- How the right to strike and the right to freedom of assembly were affected. Unclear regulations, messages from the authorities and the fear of fines have made these fundamental rights impossible to practice. Under these conditions, social networks became one of the few spaces where protests could be voiced, but this space was also monitored and restricted by the authorities.
- Why the written press was most affected by the health crisis and the measures taken by the authorities and what were the losses recorded by the media. However, not all the money disappeared from the market – public money advertising continued to be allocated, putting the media business in a position to be dependent on this source of income.
- How, through advertising contracts or newspaper subscriptions purchased by the authorities, not only advertising or newspaper copies are bought, but access to editorial content as well. Other identified practices include: offering contracts to all local media institutions, in each county, without audience criteria and advertising purchases during the pandemic for the promotion of events or actions whose development is uncertain.
- Findings two months after the controversial state advertising campaign as a means of supporting the press, a measure challenged by CJI Romania: the allocation of public advertising in a discretionary manner, without impact criteria imposed on the campaign contradicts public procurement legislation; the main beneficiaries of the ordinance are large televisions and radios, with a measured audience, while the local press, which has been most affected by the financial effects of the medical crisis, received the least support. Also, the mechanisms through which the amounts are allocated reward clickbaiting practices, the pursuit of traffic and audiences, to the detriment of quality journalism.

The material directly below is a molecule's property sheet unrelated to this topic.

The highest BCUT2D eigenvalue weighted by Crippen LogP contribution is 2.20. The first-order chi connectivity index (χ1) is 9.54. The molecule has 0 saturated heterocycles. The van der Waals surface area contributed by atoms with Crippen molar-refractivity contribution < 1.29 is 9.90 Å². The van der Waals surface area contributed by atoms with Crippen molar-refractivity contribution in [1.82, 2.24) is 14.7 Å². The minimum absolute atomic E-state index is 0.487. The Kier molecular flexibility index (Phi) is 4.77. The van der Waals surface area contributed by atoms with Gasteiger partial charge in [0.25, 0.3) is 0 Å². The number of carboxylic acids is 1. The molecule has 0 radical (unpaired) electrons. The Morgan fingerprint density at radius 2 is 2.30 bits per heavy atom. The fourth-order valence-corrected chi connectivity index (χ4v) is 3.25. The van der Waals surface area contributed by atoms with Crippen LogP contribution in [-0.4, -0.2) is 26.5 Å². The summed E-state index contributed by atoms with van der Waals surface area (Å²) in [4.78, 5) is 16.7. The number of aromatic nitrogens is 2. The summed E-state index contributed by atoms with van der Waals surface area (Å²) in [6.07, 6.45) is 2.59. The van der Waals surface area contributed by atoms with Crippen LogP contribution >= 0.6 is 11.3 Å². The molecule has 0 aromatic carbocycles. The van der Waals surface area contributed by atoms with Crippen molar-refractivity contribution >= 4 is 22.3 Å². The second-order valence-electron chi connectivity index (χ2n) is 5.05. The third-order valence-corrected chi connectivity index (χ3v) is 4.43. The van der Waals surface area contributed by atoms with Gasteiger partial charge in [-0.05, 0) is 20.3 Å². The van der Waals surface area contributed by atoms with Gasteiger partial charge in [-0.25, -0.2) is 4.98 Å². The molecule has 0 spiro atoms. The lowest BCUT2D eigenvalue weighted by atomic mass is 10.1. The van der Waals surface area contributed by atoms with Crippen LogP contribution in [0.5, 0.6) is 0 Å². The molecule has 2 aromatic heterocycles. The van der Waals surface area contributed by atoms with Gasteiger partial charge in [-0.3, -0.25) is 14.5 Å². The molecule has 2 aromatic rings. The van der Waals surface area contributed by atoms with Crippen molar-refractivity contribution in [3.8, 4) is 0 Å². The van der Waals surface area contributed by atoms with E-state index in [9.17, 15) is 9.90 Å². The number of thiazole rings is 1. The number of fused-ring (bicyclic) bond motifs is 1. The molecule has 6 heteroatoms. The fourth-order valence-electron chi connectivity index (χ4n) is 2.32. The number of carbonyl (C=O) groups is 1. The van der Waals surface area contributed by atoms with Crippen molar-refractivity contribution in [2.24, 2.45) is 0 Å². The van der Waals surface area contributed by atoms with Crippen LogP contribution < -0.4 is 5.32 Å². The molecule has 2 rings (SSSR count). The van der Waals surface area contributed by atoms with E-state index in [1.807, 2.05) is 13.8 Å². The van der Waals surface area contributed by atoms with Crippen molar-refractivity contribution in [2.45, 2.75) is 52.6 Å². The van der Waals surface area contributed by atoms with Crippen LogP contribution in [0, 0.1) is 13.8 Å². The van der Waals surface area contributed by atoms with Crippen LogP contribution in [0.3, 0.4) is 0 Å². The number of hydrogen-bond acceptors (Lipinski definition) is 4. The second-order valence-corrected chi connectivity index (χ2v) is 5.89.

Part of the limitations imposed during the health crisis proved to be excessive, some insufficiently thought-out, others poorly applied. Given the announced risk of the COVID-19 crisis expanding into the autumn of 2020 and beyond, it is imperative that the Romanian authorities, together with civil society partners, analyze the effect of these restrictions and take the necessary measures to maintain a fair balance between the need for security – sanitary or otherwise – of society and real respect for human rights in times of crisis.
At the end of the study, a series of recommendations for legislative and administrative changes are made, as well as for active civic involvement.
- The report “Fundamental rights under siege. Exceptional circumstances create dangerous antecedents for the Romanian press” can be accessed here.
The present report, „Fundamental Rights under Siege, 2020”, was coordinated by the Center for Independent Journalism Romania. The report was published with the financial support of the IFEX – International Freedom of Expression Network.
IFEX is not responsible for the content of the report. The opinions expressed in this publication are exclusively those of the authors. They do not necessarily reflect those of IFEX. This publication cannot be reproduced, stored, or transmitted in any way or form without the express consent of the editor.